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latigid on
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Post by latigid on » Fri Jan 19, 2007 8:01 pm

Okay, okay,
*excited*
I'm gonna get one and throw my Digitec Whammy under a bus!

:) :) :) :) 8) :P :P 8) :lol:

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Kevin Lightner
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Post by Kevin Lightner » Fri Jan 19, 2007 8:27 pm

My current guess is that it has a VCO with hard sync.
The guitar is overdriven and used to modulate the VCO.
The same signal is used to control the hard sync.

My guess anyways.
Possibly it came from a bit of fooling around in back of a voyager.
I can see someone plugging an overdrive pedal into the VCO's pitch input and getting half way there.

eric coleridge
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Post by eric coleridge » Sat Jan 20, 2007 11:51 am

OysterRock wrote:From Jared's NAMM Blog:

Basically, you can think of the Freq Box as an audio modulated oscillator, where your input signal controls the frequency of an internal oscillator. A hard sync feature can make the internal oscillator sound like it's following the input


I think that its pretty well spelled out right there. An "internal oscillator" (probably a PLL) follows the frequency of the input, the main oscillator hard syncs to this internal oscillator. Doesn't sound like traditional pitch followers because its not, no conversion to DC voltage.


Not to say I know anything about effects design, but I understood this to mean that there is only one ocsillator-- and when he talks about the "internal oscillator" or the audio oscillator, it's the same thing.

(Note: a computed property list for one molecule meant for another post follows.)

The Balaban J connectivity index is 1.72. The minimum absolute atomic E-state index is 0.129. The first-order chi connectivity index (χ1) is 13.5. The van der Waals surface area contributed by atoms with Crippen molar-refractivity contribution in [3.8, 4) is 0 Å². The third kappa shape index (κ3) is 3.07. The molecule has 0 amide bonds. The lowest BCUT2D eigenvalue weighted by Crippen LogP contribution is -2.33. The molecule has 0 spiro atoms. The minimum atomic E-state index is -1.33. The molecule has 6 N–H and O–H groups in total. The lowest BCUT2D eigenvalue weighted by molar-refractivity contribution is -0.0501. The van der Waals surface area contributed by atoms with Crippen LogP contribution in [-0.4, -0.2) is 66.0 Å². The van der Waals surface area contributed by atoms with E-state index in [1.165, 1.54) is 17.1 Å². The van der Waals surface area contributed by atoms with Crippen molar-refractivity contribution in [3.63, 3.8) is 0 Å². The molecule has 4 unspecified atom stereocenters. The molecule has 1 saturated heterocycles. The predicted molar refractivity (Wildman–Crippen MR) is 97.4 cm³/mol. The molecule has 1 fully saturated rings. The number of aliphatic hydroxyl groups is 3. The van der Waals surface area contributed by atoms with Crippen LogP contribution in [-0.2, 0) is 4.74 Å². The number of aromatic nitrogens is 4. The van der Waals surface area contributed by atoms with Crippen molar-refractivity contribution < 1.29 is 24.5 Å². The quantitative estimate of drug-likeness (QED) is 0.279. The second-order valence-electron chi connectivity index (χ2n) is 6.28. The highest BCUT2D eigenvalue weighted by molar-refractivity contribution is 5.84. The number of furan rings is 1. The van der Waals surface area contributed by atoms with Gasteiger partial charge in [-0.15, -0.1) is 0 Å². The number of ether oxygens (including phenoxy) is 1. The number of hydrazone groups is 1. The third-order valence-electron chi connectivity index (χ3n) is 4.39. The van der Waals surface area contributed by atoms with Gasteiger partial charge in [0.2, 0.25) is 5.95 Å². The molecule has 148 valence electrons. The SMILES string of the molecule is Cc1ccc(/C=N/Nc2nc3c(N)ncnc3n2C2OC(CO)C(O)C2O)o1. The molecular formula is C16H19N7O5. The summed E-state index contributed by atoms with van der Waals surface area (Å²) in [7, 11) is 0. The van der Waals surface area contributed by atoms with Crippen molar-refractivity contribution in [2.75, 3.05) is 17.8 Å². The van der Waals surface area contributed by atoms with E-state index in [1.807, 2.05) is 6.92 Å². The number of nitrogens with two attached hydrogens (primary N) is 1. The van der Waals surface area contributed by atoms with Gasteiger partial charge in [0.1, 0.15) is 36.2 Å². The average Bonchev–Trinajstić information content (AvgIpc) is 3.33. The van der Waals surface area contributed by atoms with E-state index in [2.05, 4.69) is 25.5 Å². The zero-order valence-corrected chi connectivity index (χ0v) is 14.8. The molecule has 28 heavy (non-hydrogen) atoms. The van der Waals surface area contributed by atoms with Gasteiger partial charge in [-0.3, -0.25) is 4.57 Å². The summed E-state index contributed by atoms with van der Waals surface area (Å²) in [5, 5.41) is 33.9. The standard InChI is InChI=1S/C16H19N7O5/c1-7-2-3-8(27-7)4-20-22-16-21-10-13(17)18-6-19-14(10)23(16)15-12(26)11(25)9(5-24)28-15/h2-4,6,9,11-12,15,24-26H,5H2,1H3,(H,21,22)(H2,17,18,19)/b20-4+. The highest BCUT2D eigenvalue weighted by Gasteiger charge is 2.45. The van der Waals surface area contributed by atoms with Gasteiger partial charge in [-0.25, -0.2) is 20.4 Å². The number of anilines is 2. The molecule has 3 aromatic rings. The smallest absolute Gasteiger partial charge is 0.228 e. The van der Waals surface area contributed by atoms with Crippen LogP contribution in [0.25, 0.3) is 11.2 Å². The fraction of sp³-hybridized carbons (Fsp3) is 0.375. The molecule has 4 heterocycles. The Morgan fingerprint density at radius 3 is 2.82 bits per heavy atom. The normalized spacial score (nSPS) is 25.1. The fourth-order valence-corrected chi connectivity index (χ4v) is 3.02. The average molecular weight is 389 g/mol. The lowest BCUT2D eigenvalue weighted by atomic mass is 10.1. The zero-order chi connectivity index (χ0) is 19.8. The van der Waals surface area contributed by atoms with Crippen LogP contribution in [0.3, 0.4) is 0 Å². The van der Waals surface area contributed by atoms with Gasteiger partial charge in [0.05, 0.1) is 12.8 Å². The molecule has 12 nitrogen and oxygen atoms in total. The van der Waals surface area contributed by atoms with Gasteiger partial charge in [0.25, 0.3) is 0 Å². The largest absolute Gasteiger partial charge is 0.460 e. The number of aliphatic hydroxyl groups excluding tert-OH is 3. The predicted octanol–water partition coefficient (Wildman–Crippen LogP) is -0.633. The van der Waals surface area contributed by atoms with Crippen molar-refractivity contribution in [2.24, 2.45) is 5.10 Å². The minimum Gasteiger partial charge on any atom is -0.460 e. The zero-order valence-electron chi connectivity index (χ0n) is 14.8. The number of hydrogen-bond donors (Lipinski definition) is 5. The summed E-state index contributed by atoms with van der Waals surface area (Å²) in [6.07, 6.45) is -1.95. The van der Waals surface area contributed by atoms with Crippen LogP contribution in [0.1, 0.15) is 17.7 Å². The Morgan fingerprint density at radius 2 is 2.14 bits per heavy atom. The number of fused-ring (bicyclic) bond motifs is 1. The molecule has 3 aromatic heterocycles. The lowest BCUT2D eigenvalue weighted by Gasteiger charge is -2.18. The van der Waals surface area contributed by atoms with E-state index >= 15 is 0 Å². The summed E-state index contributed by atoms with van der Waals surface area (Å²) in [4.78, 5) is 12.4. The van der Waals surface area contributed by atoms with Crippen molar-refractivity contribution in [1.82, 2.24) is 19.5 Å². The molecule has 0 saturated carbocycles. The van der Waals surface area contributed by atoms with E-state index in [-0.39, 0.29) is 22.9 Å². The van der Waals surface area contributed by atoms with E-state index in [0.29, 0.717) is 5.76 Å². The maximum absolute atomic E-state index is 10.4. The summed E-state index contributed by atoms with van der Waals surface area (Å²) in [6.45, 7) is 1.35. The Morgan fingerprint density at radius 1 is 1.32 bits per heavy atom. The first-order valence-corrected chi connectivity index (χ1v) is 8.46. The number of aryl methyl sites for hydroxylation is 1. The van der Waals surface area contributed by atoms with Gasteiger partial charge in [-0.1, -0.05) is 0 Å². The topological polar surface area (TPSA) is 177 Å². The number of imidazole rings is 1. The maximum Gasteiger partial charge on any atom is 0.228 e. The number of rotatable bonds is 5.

I've read a couple descriptions now where the VCO is described as hard syncing directly to the audio input. It seems like this statement would rule out the use of a second oscillator, no?

eric coleridge
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Post by eric coleridge » Sat Jan 20, 2007 12:26 pm

dr_floyd wrote:I use CV pitch followers all the time


Which ones do you use? Do any of them work particularly well? I've only used a couple and haven't found one that I really like yet. I'd particularly like to find one that tracks bass well. I know the later Roland Guitar synths are suppossed to track pretty well-- but then you're stuck using the whole Roland synth, without a way to export the CV.

This is one reason I've been very intrerested in this Freq Box.

dr_floyd wrote:I guess it seemed strange that he didn't devote just 2 seconds to the pitch following feature unobstructed by the other stuff.


I think this is strange too. And also it's strange that the pitch following feature isn't more prominently hyped in these descriptions. But still, it was written that the VCO's frequency is "controlled" by the input--- which suggests, to me, tracking rather than just modulation/enveloping.

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Post by OysterRock » Sat Jan 20, 2007 2:52 pm

eric coleridge wrote:
Not to say I know anything about effects design, but I understood this to mean that there is only one ocsillator-- and when he talks about the "internal oscillator" or the audio oscillator, it's the same thing.

I've read a couple descriptions now where the VCO is described as hard syncing directly to the audio input. It seems like this statement would rule out the use of a second oscillator, no?


Again, I don't really know whats going to in there, but we can agree that the main oscillator is syncing to something. Whether that means it syncs directly to the audio or to another oscillator that syncs to the audio. Im not even really sure how hard sync is implinmented on the circuit level, but it seems to me that it would be a lot harder to get a true sync to something like a direct audio signal.